This won't get you your gold-coated Hepatitis-killing nanoparticle. But it does promise to take care of a number of issues concerning drug accessibility and construction, assuming patent litigation and new law enformcement don't stand in the way.
One obvious path would be to legalize all drugs. Not only would that reduce drug addiction rates, but it would solve the general question on whether a drug is legal or not. But what about the potential risk to human health and life due to unknown side effects? What about inventor rights to royalties? Where and how can this be enforced if drug printing indeed becomes rampant, as music streaming has?
/cc 3D printing Geek
Reshared post from +EuroTech
3D-Printing Your Own Drugs
by , ; Germany
has come across a new application for 3D printers that has the potential to revolutionize big pharma. He wants to use 3D printers to print designer drugs. Not just that, but he has come up with a concept modular app system aimed at enabling citizens to understand how to architect and create targeted drugs.
Cronin described his vision to the Guardian as follows:
“What Apple did for music, I’d like to do for the discovery and distribution of prescription drugs.”
How it works
Cronin’s lab features a 3D printer, the sort used in the Fab@Home project. A bathroom sealant feeds the 3D printer, which prints out reaction chambers of precisely specified dimensions, connected by tubes of different lengths and diameters. Once this miniature lab has hardened, the printer can inject the system reactants, or “chemical inks,” to trigger the sequenced reactions required to produce the target drug. As most drugs are made out of carbon, hydrogen, and oxygen combined in various forms, almost anything can be made without requiring too many inks: just the ‘basic’ building blocks and catalysts, combined at will by shuffling known chemical pathways into position.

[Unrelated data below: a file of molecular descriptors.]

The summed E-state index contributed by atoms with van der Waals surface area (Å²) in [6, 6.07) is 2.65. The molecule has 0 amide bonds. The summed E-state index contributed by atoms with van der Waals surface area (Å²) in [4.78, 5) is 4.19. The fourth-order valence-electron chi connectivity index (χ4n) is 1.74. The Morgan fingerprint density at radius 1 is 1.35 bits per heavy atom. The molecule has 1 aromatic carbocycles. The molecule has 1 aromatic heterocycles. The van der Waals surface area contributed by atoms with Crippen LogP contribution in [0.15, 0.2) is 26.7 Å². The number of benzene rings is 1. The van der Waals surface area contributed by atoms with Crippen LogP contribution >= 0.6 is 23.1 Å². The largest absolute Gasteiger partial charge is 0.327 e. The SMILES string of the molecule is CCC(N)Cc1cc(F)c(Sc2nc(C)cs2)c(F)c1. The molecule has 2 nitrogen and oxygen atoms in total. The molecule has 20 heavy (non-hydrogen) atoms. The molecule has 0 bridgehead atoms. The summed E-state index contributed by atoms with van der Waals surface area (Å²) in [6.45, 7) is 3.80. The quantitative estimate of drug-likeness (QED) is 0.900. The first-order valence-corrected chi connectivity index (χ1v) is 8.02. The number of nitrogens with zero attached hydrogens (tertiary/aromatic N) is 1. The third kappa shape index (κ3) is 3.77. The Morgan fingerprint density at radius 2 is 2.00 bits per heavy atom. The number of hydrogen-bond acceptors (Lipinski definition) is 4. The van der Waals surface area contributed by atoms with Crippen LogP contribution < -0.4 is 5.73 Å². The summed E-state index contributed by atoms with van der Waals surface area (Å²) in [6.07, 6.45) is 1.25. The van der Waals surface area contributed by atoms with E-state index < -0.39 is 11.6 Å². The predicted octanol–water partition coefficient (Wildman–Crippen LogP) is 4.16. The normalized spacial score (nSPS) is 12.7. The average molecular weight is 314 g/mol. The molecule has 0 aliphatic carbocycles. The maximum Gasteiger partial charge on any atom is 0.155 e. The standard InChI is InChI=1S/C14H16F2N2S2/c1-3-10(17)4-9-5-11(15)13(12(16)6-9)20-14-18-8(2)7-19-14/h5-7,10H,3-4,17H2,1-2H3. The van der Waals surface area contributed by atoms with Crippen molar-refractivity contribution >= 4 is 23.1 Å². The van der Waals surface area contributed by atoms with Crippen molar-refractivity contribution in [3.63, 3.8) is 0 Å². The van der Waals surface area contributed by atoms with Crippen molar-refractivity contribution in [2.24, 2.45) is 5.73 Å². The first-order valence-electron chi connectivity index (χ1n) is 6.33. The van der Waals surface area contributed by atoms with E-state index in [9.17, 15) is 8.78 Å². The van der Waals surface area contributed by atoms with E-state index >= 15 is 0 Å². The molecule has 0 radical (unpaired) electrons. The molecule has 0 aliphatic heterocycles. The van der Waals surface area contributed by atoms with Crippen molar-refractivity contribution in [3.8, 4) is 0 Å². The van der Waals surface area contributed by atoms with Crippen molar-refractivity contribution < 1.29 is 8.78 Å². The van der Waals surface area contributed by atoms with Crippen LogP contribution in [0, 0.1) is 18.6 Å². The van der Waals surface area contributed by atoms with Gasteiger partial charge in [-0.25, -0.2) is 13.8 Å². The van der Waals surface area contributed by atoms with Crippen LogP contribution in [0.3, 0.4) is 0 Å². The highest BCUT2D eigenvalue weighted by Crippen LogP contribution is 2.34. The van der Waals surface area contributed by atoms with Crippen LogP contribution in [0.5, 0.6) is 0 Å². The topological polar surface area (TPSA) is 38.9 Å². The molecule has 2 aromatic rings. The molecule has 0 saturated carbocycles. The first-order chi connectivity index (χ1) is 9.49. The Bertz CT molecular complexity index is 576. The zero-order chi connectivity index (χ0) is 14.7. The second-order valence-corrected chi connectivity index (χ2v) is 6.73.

The true beauty of this system, however, is that the user can control not only the sequences and exact calibration of the inks, but can also shape the environment in which the reactions take place. This allows drug engineers to upload pre-programmed, tested blueprints to control drug producing reactions on a small scale, and allow the DIY community to actively tinker with the processes, creating new drugs without requiring the complex environment of a standard pharma lab. Creating drugs will still require deep knowledge of organic chemistry, though: there’s no way out of that boat.
While it’s just a prototype, it is important to take a step back and see what this new potential could unleash. Here are just some of the implications:
• Affordable access to drugs. Empower users to construct alternate production paths for effective drugs, and the price oligarchy which is making the pharma industry so rich today collapses, and remotely-based folk will be able to access affordable medications by printing it at the nearest FabLab – or, with a bit of improvement, at a doctor visiting with a portable FabLab.
• Enabling layman innovations. With the barrier to experiment removed, DIY folk can set out mixing custom organic chemical soups. It’s alchemy revived!
• Blurring the lines between drug regulation and addiction control. With increased access to drugs as well as potentially addictive or destructive compounds, it is going to be increasingly difficult to enforce possession and production laws concerning drugs. There is also the risk of non-clinically-tested drugs being used in non-scientific contexts with unknown risks on human and animal health.
Drug labs are nothing new. Now, with 3D-printed alchemy, do we have a revolution in customized prescription drugs or an explosion of illicit designer drugs ahead of us?